Boo hag

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A boo hag is a mythical creature in the folklore of the Gullah culture. It is a locally created unique contribution to the worldwide hag folklore based on the syncretic belief system of Gullah culture.[1]

The legend[edit]

According to the legend, boo hags are similar to vampires. Unlike vampires, they gain sustenance from a person's breath, as opposed to their blood, by riding their victims.[2][3][4]

They have no skin and thus are red. In order to be less conspicuous, they steal a victim's skin and use it for as long as it holds out, wearing it as one might wear clothing. They remove and hide this skin before going riding.

When a hag determines a victim is suitable for riding, the hag generally gains access to the home through a small crack, crevice, or hole. The hag then positions itself over the sleeping victim, sucking in their breath. This act renders the victim helpless and induces a deep dream-filled sleep. The hag tends to leave the victim alive, so as to use them again for their energy. However, if the victim struggles, the hag may take their skin, leaving the victim to suffer. After taking the victim's energy, the hag flies off, as they must be in their skin by dawn or be forever trapped without skin. When the victim awakes, they may feel short of breath, but generally the victim only feels tired.

An expression sometimes used in South Carolina is "don't let the hag ride ya." This expression may come from the boo hag legend.[5]

Boo hags outside of Gullah culture[edit]

While boo hags are a product of Gullah culture, the legend has become known on a wider scale. The legend has been used as an object lesson in stranger danger.[6][7] The legend has also been the subject of song,[8] and poetry.[9]

In 2005, a boo hag became a character in a children's book called Precious and the Boo Hag by Patricia C. McKissack and Onawumi Jean Moss. In the story, the boo hag is said to be strange and tricky, and it does anything to get into the house. Precious, the main character, is told by her brother that the boo hag also "...tries to make you disobey yo' mama!"[10]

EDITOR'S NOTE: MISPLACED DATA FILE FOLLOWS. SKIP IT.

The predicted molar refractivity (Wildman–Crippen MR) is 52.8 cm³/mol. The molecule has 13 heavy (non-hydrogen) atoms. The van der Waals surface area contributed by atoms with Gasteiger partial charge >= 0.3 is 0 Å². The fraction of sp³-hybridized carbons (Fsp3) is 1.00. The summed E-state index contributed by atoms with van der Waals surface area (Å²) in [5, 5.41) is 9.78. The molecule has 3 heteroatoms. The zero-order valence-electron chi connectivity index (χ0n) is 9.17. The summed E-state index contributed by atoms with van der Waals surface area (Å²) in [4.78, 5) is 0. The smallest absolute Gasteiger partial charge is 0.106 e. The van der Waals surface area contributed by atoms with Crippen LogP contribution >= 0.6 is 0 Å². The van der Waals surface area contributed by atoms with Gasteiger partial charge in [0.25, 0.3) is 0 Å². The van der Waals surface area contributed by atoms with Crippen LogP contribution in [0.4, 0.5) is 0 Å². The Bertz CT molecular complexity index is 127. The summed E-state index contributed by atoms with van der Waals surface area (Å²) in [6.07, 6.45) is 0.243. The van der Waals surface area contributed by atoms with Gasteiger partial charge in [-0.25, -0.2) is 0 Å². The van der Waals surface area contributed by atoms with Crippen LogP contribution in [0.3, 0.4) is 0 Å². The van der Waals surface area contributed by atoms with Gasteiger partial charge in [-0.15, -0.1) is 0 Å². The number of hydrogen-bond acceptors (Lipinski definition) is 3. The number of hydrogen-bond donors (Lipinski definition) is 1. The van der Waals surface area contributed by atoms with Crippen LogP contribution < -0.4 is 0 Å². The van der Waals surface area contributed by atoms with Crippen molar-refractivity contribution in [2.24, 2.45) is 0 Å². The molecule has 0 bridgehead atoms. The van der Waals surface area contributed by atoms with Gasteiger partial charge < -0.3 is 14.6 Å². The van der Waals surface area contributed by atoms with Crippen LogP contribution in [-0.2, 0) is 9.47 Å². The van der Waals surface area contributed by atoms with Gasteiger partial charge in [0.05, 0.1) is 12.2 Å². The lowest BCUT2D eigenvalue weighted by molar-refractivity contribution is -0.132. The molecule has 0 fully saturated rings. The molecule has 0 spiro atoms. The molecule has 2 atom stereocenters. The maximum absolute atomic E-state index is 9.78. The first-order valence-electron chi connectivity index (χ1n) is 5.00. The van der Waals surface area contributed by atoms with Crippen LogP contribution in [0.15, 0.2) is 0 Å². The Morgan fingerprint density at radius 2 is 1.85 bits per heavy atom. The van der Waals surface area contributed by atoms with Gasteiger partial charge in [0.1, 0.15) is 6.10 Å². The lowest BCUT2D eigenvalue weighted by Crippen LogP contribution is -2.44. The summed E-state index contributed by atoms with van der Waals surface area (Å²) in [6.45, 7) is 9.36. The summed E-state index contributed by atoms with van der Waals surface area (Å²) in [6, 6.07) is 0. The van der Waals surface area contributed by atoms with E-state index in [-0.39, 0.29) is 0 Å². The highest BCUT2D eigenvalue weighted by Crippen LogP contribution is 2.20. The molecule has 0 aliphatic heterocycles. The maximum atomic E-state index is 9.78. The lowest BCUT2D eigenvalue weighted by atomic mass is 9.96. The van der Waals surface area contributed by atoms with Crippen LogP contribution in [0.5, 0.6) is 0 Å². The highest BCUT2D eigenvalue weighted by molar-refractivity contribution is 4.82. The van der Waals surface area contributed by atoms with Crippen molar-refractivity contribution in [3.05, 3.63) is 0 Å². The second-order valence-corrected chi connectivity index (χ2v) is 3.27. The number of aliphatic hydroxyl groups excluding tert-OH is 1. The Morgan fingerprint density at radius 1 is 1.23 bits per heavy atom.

See also[edit]

References[edit]

  1. ^ American Myths, Legends, and Tall Tales: An Encyclopedia of American Folklore, vol 1, p. 148
  2. ^ Eric Wright. "Charleston South Carolina Ghosts - Boo Hag Legend". Archived from the original on 2006-08-22. Retrieved 2007-12-31.
  3. ^ "Charleston Ghosts". Archived from the original on 2007-02-25. Retrieved 2007-12-31.
  4. ^ Jones, Mark R. (2005). Wicked Charleston: The Dark Side of the Holy City. The History Press. p. 128. ISBN 978-1-59629-076-1. Retrieved 2007-12-31.
  5. ^ "Charleston Boo Hags". Archived from the original on 2012-04-25. Retrieved 2011-10-31.
  6. ^ McKissack, Patricia; Onawumi Jean Moss (2005). Precious and the Boo Hag. Atheneum (Anne Schwartz Books). p. 40. ISBN 978-0-689-85194-0. Now remember, don't let nothing and nobody in this house—not even me, 'cause I got a key.
  7. ^ Louisiana State Library (2007-04-27). "Precious and the Boo Hag" (PDF). p. 3. Retrieved 2007-12-31.
  8. ^ "Ballad of the Boo Hag by David Bowles". Archived from the original on 2011-07-20. Retrieved 2007-12-31.
  9. ^ "Poetry From The Starlite Cafe: The Legend of the Boo Hag". Retrieved 2007-12-31.
  10. ^ "Booktalks Quick and Simple". Retrieved 2011-10-31.

External links[edit]